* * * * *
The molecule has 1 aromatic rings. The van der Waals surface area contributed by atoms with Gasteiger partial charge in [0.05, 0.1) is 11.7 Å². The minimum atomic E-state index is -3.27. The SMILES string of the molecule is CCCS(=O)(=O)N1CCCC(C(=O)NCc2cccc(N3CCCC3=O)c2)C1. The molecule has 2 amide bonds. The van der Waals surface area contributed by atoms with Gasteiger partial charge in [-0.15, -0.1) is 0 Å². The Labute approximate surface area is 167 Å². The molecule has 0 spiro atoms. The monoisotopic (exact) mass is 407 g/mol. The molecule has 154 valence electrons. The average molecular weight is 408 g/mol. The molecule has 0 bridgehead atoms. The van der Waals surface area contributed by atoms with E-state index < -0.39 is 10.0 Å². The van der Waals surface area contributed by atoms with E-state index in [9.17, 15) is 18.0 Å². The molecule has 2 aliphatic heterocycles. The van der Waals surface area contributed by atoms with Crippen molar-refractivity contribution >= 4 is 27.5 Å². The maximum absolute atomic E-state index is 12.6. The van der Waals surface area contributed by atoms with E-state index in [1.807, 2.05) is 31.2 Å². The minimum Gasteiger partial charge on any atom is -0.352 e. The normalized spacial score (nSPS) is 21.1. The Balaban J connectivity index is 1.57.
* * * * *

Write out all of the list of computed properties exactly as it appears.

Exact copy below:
The molecule has 1 aromatic rings. The van der Waals surface area contributed by atoms with Gasteiger partial charge in [0.05, 0.1) is 11.7 Å². The minimum atomic E-state index is -3.27. The SMILES string of the molecule is CCCS(=O)(=O)N1CCCC(C(=O)NCc2cccc(N3CCCC3=O)c2)C1. The molecule has 2 amide bonds. The van der Waals surface area contributed by atoms with Gasteiger partial charge in [-0.15, -0.1) is 0 Å². The Labute approximate surface area is 167 Å². The molecule has 0 spiro atoms. The monoisotopic (exact) mass is 407 g/mol. The molecule has 154 valence electrons. The average molecular weight is 408 g/mol. The molecule has 0 bridgehead atoms. The van der Waals surface area contributed by atoms with E-state index < -0.39 is 10.0 Å². The van der Waals surface area contributed by atoms with E-state index in [9.17, 15) is 18.0 Å². The molecule has 2 aliphatic heterocycles. The van der Waals surface area contributed by atoms with Crippen molar-refractivity contribution >= 4 is 27.5 Å². The maximum absolute atomic E-state index is 12.6. The van der Waals surface area contributed by atoms with E-state index in [1.807, 2.05) is 31.2 Å². The minimum Gasteiger partial charge on any atom is -0.352 e. The normalized spacial score (nSPS) is 21.1. The Balaban J connectivity index is 1.57.